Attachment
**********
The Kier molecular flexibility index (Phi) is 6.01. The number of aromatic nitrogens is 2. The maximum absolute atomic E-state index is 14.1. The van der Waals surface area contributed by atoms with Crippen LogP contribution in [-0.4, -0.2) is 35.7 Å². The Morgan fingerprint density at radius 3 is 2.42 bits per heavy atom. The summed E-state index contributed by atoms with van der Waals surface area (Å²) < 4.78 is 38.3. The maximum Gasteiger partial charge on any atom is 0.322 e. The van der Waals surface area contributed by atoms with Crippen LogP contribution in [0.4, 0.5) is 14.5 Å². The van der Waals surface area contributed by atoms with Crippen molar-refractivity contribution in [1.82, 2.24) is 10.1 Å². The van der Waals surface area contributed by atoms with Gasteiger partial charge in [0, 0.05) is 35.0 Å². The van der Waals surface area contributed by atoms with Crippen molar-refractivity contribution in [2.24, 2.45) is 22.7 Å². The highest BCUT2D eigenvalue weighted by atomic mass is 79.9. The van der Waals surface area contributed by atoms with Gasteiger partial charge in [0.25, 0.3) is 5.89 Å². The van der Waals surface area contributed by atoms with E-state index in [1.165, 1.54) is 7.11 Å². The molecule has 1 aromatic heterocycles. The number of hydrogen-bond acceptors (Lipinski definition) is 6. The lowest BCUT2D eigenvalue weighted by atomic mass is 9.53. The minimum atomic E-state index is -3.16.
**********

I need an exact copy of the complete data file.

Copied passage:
The Kier molecular flexibility index (Phi) is 6.01. The number of aromatic nitrogens is 2. The maximum absolute atomic E-state index is 14.1. The van der Waals surface area contributed by atoms with Crippen LogP contribution in [-0.4, -0.2) is 35.7 Å². The Morgan fingerprint density at radius 3 is 2.42 bits per heavy atom. The summed E-state index contributed by atoms with van der Waals surface area (Å²) < 4.78 is 38.3. The maximum Gasteiger partial charge on any atom is 0.322 e. The van der Waals surface area contributed by atoms with Crippen LogP contribution in [0.4, 0.5) is 14.5 Å². The van der Waals surface area contributed by atoms with Crippen molar-refractivity contribution in [1.82, 2.24) is 10.1 Å². The van der Waals surface area contributed by atoms with Gasteiger partial charge in [0, 0.05) is 35.0 Å². The van der Waals surface area contributed by atoms with Crippen molar-refractivity contribution in [2.24, 2.45) is 22.7 Å². The highest BCUT2D eigenvalue weighted by atomic mass is 79.9. The van der Waals surface area contributed by atoms with Gasteiger partial charge in [0.25, 0.3) is 5.89 Å². The van der Waals surface area contributed by atoms with E-state index in [1.165, 1.54) is 7.11 Å². The molecule has 1 aromatic heterocycles. The number of hydrogen-bond acceptors (Lipinski definition) is 6. The lowest BCUT2D eigenvalue weighted by atomic mass is 9.53. The minimum atomic E-state index is -3.16.